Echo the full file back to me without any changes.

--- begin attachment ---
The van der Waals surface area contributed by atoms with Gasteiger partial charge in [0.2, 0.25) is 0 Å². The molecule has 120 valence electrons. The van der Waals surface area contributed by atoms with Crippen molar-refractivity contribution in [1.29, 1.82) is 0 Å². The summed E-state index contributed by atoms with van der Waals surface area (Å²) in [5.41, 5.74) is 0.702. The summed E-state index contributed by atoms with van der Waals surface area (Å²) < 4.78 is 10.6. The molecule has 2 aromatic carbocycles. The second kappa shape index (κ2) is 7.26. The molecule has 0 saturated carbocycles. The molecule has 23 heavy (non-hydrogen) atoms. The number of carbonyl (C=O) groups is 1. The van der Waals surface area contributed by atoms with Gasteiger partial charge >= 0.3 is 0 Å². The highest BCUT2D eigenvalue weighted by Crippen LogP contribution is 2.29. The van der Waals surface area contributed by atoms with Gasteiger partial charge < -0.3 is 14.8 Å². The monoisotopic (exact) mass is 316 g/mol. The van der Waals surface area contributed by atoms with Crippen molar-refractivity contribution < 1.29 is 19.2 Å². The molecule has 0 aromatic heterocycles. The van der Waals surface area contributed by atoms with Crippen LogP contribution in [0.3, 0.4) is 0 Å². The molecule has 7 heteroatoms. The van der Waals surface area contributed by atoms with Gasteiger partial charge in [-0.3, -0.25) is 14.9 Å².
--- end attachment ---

The van der Waals surface area contributed by atoms with Gasteiger partial charge in [0.2, 0.25) is 0 Å². The molecule has 120 valence electrons. The van der Waals surface area contributed by atoms with Crippen molar-refractivity contribution in [1.29, 1.82) is 0 Å². The summed E-state index contributed by atoms with van der Waals surface area (Å²) in [5.41, 5.74) is 0.702. The summed E-state index contributed by atoms with van der Waals surface area (Å²) < 4.78 is 10.6. The molecule has 2 aromatic carbocycles. The second kappa shape index (κ2) is 7.26. The molecule has 0 saturated carbocycles. The molecule has 23 heavy (non-hydrogen) atoms. The number of carbonyl (C=O) groups is 1. The van der Waals surface area contributed by atoms with Gasteiger partial charge >= 0.3 is 0 Å². The highest BCUT2D eigenvalue weighted by Crippen LogP contribution is 2.29. The van der Waals surface area contributed by atoms with Gasteiger partial charge < -0.3 is 14.8 Å². The monoisotopic (exact) mass is 316 g/mol. The van der Waals surface area contributed by atoms with Crippen molar-refractivity contribution < 1.29 is 19.2 Å². The molecule has 0 aromatic heterocycles. The van der Waals surface area contributed by atoms with Crippen LogP contribution in [0.3, 0.4) is 0 Å². The molecule has 7 heteroatoms. The van der Waals surface area contributed by atoms with Gasteiger partial charge in [-0.3, -0.25) is 14.9 Å².